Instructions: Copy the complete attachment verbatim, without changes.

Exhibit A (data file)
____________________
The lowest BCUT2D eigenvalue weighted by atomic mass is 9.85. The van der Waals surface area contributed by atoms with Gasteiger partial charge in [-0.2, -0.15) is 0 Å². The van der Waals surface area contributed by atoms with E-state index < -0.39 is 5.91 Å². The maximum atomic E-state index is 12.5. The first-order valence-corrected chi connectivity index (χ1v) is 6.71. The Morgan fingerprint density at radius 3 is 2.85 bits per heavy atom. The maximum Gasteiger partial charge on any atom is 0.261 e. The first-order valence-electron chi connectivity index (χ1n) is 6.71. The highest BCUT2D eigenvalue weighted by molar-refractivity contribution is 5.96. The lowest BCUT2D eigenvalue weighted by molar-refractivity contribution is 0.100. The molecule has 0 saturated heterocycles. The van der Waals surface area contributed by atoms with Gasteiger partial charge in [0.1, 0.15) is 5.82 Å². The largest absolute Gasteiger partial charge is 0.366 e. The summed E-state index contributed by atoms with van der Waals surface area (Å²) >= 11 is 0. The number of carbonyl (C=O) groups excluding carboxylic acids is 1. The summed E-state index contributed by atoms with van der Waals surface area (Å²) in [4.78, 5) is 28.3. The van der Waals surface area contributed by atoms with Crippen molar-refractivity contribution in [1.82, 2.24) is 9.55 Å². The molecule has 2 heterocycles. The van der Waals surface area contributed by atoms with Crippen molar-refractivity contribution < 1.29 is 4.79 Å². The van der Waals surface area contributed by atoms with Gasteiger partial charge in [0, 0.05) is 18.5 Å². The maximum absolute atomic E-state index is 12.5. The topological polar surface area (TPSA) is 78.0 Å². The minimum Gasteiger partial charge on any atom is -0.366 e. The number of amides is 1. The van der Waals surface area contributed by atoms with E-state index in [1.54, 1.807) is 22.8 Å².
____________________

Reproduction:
The lowest BCUT2D eigenvalue weighted by atomic mass is 9.85. The van der Waals surface area contributed by atoms with Gasteiger partial charge in [-0.2, -0.15) is 0 Å². The van der Waals surface area contributed by atoms with E-state index < -0.39 is 5.91 Å². The maximum atomic E-state index is 12.5. The first-order valence-corrected chi connectivity index (χ1v) is 6.71. The Morgan fingerprint density at radius 3 is 2.85 bits per heavy atom. The maximum Gasteiger partial charge on any atom is 0.261 e. The first-order valence-electron chi connectivity index (χ1n) is 6.71. The highest BCUT2D eigenvalue weighted by molar-refractivity contribution is 5.96. The lowest BCUT2D eigenvalue weighted by molar-refractivity contribution is 0.100. The molecule has 0 saturated heterocycles. The van der Waals surface area contributed by atoms with Gasteiger partial charge in [0.1, 0.15) is 5.82 Å². The largest absolute Gasteiger partial charge is 0.366 e. The summed E-state index contributed by atoms with van der Waals surface area (Å²) >= 11 is 0. The number of carbonyl (C=O) groups excluding carboxylic acids is 1. The summed E-state index contributed by atoms with van der Waals surface area (Å²) in [4.78, 5) is 28.3. The van der Waals surface area contributed by atoms with Crippen molar-refractivity contribution in [1.82, 2.24) is 9.55 Å². The molecule has 2 heterocycles. The van der Waals surface area contributed by atoms with Crippen molar-refractivity contribution < 1.29 is 4.79 Å². The van der Waals surface area contributed by atoms with Gasteiger partial charge in [0, 0.05) is 18.5 Å². The maximum absolute atomic E-state index is 12.5. The topological polar surface area (TPSA) is 78.0 Å². The minimum Gasteiger partial charge on any atom is -0.366 e. The number of amides is 1. The van der Waals surface area contributed by atoms with E-state index in [1.54, 1.807) is 22.8 Å².